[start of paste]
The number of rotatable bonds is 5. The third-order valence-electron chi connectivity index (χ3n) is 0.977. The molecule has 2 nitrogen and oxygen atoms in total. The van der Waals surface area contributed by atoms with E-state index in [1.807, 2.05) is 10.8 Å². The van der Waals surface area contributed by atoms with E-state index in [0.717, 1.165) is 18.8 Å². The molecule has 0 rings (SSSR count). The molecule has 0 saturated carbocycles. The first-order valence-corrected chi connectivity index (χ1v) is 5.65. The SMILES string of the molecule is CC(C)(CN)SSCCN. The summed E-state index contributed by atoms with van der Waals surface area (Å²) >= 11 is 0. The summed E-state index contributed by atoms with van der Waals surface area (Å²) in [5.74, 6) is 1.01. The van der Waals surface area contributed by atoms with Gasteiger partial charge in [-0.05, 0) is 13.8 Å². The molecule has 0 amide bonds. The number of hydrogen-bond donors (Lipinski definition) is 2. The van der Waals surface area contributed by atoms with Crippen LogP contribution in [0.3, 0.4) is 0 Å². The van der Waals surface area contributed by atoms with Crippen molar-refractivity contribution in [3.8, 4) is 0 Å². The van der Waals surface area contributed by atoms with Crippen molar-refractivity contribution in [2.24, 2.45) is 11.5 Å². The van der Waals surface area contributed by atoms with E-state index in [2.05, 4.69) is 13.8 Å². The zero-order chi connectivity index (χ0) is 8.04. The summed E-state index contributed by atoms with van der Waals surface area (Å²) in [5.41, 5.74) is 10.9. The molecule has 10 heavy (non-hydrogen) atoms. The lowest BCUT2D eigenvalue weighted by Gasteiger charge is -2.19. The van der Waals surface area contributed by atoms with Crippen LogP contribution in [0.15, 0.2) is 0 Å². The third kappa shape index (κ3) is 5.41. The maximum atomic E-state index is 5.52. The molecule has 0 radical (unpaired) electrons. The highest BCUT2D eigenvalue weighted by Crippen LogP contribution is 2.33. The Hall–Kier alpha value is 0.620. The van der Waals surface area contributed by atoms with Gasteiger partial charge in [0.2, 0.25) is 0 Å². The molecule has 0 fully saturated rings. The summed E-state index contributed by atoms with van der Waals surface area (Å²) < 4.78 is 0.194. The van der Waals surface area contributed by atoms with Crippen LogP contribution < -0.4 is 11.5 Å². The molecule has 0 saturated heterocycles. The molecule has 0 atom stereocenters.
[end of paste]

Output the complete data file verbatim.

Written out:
The number of rotatable bonds is 5. The third-order valence-electron chi connectivity index (χ3n) is 0.977. The molecule has 2 nitrogen and oxygen atoms in total. The van der Waals surface area contributed by atoms with E-state index in [1.807, 2.05) is 10.8 Å². The van der Waals surface area contributed by atoms with E-state index in [0.717, 1.165) is 18.8 Å². The molecule has 0 rings (SSSR count). The molecule has 0 saturated carbocycles. The first-order valence-corrected chi connectivity index (χ1v) is 5.65. The SMILES string of the molecule is CC(C)(CN)SSCCN. The summed E-state index contributed by atoms with van der Waals surface area (Å²) >= 11 is 0. The summed E-state index contributed by atoms with van der Waals surface area (Å²) in [5.74, 6) is 1.01. The van der Waals surface area contributed by atoms with Gasteiger partial charge in [-0.05, 0) is 13.8 Å². The molecule has 0 amide bonds. The number of hydrogen-bond donors (Lipinski definition) is 2. The van der Waals surface area contributed by atoms with Crippen LogP contribution in [0.3, 0.4) is 0 Å². The van der Waals surface area contributed by atoms with Crippen molar-refractivity contribution in [3.8, 4) is 0 Å². The van der Waals surface area contributed by atoms with Crippen molar-refractivity contribution in [2.24, 2.45) is 11.5 Å². The van der Waals surface area contributed by atoms with E-state index in [2.05, 4.69) is 13.8 Å². The zero-order chi connectivity index (χ0) is 8.04. The summed E-state index contributed by atoms with van der Waals surface area (Å²) in [5.41, 5.74) is 10.9. The molecule has 10 heavy (non-hydrogen) atoms. The lowest BCUT2D eigenvalue weighted by Gasteiger charge is -2.19. The van der Waals surface area contributed by atoms with Crippen LogP contribution in [0.15, 0.2) is 0 Å². The third kappa shape index (κ3) is 5.41. The maximum atomic E-state index is 5.52. The molecule has 0 radical (unpaired) electrons. The highest BCUT2D eigenvalue weighted by Crippen LogP contribution is 2.33. The Hall–Kier alpha value is 0.620. The van der Waals surface area contributed by atoms with Gasteiger partial charge in [0.2, 0.25) is 0 Å². The molecule has 0 fully saturated rings. The summed E-state index contributed by atoms with van der Waals surface area (Å²) < 4.78 is 0.194. The van der Waals surface area contributed by atoms with Crippen LogP contribution < -0.4 is 11.5 Å². The molecule has 0 saturated heterocycles. The molecule has 0 atom stereocenters.